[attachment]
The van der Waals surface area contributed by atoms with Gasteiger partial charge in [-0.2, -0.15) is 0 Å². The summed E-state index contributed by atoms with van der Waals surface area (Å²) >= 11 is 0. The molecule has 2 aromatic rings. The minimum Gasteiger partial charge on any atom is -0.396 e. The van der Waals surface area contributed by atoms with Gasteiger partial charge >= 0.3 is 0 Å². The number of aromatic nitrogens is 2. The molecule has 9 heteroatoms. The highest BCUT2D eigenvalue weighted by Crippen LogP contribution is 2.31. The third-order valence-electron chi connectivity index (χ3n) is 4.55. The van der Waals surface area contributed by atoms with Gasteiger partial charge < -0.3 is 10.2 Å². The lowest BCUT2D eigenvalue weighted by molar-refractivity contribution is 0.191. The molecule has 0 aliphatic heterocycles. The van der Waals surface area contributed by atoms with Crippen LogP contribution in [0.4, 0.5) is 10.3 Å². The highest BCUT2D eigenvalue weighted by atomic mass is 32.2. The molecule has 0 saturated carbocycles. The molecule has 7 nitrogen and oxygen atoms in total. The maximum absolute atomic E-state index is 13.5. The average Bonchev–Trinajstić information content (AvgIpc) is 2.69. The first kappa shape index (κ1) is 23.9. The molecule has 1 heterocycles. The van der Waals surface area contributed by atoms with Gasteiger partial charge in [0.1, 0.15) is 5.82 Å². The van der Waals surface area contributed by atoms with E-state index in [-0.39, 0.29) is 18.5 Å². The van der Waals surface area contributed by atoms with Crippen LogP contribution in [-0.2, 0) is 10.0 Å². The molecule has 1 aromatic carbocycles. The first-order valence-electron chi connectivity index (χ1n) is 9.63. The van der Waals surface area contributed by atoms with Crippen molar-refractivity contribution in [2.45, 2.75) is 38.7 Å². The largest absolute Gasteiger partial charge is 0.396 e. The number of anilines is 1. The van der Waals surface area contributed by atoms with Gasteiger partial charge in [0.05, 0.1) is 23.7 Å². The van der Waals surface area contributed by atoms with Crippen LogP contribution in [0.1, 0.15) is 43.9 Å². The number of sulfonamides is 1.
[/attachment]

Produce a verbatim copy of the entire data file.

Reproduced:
The van der Waals surface area contributed by atoms with Gasteiger partial charge in [-0.2, -0.15) is 0 Å². The summed E-state index contributed by atoms with van der Waals surface area (Å²) >= 11 is 0. The molecule has 2 aromatic rings. The minimum Gasteiger partial charge on any atom is -0.396 e. The van der Waals surface area contributed by atoms with Gasteiger partial charge >= 0.3 is 0 Å². The number of aromatic nitrogens is 2. The molecule has 9 heteroatoms. The highest BCUT2D eigenvalue weighted by Crippen LogP contribution is 2.31. The third-order valence-electron chi connectivity index (χ3n) is 4.55. The van der Waals surface area contributed by atoms with Gasteiger partial charge < -0.3 is 10.2 Å². The lowest BCUT2D eigenvalue weighted by molar-refractivity contribution is 0.191. The molecule has 0 aliphatic heterocycles. The van der Waals surface area contributed by atoms with Crippen LogP contribution in [0.4, 0.5) is 10.3 Å². The highest BCUT2D eigenvalue weighted by atomic mass is 32.2. The molecule has 0 saturated carbocycles. The molecule has 7 nitrogen and oxygen atoms in total. The maximum absolute atomic E-state index is 13.5. The average Bonchev–Trinajstić information content (AvgIpc) is 2.69. The first kappa shape index (κ1) is 23.9. The molecule has 1 heterocycles. The van der Waals surface area contributed by atoms with Gasteiger partial charge in [0.1, 0.15) is 5.82 Å². The van der Waals surface area contributed by atoms with E-state index in [-0.39, 0.29) is 18.5 Å². The van der Waals surface area contributed by atoms with Crippen LogP contribution in [-0.2, 0) is 10.0 Å². The molecule has 1 aromatic carbocycles. The first-order valence-electron chi connectivity index (χ1n) is 9.63. The van der Waals surface area contributed by atoms with Crippen molar-refractivity contribution in [2.45, 2.75) is 38.7 Å². The largest absolute Gasteiger partial charge is 0.396 e. The number of anilines is 1. The van der Waals surface area contributed by atoms with Gasteiger partial charge in [0.05, 0.1) is 23.7 Å². The van der Waals surface area contributed by atoms with Crippen LogP contribution in [0.1, 0.15) is 43.9 Å². The number of sulfonamides is 1.